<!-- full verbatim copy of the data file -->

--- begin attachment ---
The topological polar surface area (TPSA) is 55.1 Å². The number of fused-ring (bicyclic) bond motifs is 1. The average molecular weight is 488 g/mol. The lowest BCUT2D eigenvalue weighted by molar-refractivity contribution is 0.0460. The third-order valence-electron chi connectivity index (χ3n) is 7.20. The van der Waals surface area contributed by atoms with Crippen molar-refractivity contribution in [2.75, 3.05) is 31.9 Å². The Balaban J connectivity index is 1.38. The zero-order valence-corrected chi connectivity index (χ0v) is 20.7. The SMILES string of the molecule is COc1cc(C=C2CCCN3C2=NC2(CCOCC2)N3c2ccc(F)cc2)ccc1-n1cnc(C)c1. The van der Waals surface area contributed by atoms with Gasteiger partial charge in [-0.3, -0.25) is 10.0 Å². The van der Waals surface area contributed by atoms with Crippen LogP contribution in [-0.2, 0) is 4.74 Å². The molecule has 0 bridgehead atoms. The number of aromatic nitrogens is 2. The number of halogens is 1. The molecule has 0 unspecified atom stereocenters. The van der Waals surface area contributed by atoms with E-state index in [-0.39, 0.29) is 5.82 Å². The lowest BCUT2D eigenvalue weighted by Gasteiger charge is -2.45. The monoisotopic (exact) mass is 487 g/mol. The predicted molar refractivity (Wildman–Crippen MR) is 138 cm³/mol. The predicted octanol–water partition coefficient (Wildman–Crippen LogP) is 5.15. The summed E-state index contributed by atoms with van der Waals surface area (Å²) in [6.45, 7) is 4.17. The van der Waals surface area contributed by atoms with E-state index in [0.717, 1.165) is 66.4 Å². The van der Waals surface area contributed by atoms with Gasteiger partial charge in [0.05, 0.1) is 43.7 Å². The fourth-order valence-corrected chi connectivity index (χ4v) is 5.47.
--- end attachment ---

The topological polar surface area (TPSA) is 55.1 Å². The number of fused-ring (bicyclic) bond motifs is 1. The average molecular weight is 488 g/mol. The lowest BCUT2D eigenvalue weighted by molar-refractivity contribution is 0.0460. The third-order valence-electron chi connectivity index (χ3n) is 7.20. The van der Waals surface area contributed by atoms with Crippen molar-refractivity contribution in [2.75, 3.05) is 31.9 Å². The Balaban J connectivity index is 1.38. The zero-order valence-corrected chi connectivity index (χ0v) is 20.7. The SMILES string of the molecule is COc1cc(C=C2CCCN3C2=NC2(CCOCC2)N3c2ccc(F)cc2)ccc1-n1cnc(C)c1. The van der Waals surface area contributed by atoms with Gasteiger partial charge in [-0.3, -0.25) is 10.0 Å². The van der Waals surface area contributed by atoms with Crippen LogP contribution in [-0.2, 0) is 4.74 Å². The molecule has 0 bridgehead atoms. The number of aromatic nitrogens is 2. The number of halogens is 1. The molecule has 0 unspecified atom stereocenters. The van der Waals surface area contributed by atoms with E-state index in [-0.39, 0.29) is 5.82 Å². The lowest BCUT2D eigenvalue weighted by Gasteiger charge is -2.45. The monoisotopic (exact) mass is 487 g/mol. The predicted molar refractivity (Wildman–Crippen MR) is 138 cm³/mol. The predicted octanol–water partition coefficient (Wildman–Crippen LogP) is 5.15. The summed E-state index contributed by atoms with van der Waals surface area (Å²) in [6.45, 7) is 4.17. The van der Waals surface area contributed by atoms with E-state index in [0.717, 1.165) is 66.4 Å². The van der Waals surface area contributed by atoms with Gasteiger partial charge in [0.05, 0.1) is 43.7 Å². The fourth-order valence-corrected chi connectivity index (χ4v) is 5.47.